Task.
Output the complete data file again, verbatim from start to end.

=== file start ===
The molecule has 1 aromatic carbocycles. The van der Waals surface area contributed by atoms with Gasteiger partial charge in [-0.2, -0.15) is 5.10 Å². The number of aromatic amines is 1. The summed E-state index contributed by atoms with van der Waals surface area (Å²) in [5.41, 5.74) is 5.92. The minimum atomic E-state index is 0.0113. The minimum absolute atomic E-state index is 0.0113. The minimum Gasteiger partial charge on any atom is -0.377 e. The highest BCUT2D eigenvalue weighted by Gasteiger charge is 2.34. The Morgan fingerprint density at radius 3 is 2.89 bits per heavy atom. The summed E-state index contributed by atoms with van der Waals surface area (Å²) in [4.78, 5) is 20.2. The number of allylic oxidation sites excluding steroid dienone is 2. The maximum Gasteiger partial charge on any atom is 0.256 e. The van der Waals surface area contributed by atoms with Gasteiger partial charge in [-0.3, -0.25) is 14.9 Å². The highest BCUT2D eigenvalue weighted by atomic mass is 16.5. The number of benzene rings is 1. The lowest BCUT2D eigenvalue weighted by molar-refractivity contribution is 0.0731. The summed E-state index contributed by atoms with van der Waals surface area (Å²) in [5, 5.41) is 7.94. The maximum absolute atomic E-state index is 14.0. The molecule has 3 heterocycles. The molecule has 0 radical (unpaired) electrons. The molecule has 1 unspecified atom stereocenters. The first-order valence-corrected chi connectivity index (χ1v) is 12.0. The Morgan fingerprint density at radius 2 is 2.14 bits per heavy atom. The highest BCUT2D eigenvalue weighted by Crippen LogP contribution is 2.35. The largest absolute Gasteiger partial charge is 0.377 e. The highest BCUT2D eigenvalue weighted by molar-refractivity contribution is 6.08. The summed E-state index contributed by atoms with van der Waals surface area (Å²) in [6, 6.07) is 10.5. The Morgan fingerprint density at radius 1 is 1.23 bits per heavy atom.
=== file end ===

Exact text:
The molecule has 1 aromatic carbocycles. The van der Waals surface area contributed by atoms with Gasteiger partial charge in [-0.2, -0.15) is 5.10 Å². The number of aromatic amines is 1. The summed E-state index contributed by atoms with van der Waals surface area (Å²) in [5.41, 5.74) is 5.92. The minimum atomic E-state index is 0.0113. The minimum absolute atomic E-state index is 0.0113. The minimum Gasteiger partial charge on any atom is -0.377 e. The highest BCUT2D eigenvalue weighted by Gasteiger charge is 2.34. The Morgan fingerprint density at radius 3 is 2.89 bits per heavy atom. The summed E-state index contributed by atoms with van der Waals surface area (Å²) in [4.78, 5) is 20.2. The number of allylic oxidation sites excluding steroid dienone is 2. The maximum Gasteiger partial charge on any atom is 0.256 e. The van der Waals surface area contributed by atoms with Gasteiger partial charge in [-0.3, -0.25) is 14.9 Å². The highest BCUT2D eigenvalue weighted by atomic mass is 16.5. The number of benzene rings is 1. The lowest BCUT2D eigenvalue weighted by molar-refractivity contribution is 0.0731. The summed E-state index contributed by atoms with van der Waals surface area (Å²) in [5, 5.41) is 7.94. The maximum absolute atomic E-state index is 14.0. The molecule has 3 heterocycles. The molecule has 0 radical (unpaired) electrons. The molecule has 1 unspecified atom stereocenters. The first-order valence-corrected chi connectivity index (χ1v) is 12.0. The Morgan fingerprint density at radius 2 is 2.14 bits per heavy atom. The highest BCUT2D eigenvalue weighted by Crippen LogP contribution is 2.35. The largest absolute Gasteiger partial charge is 0.377 e. The highest BCUT2D eigenvalue weighted by molar-refractivity contribution is 6.08. The summed E-state index contributed by atoms with van der Waals surface area (Å²) in [6, 6.07) is 10.5. The Morgan fingerprint density at radius 1 is 1.23 bits per heavy atom.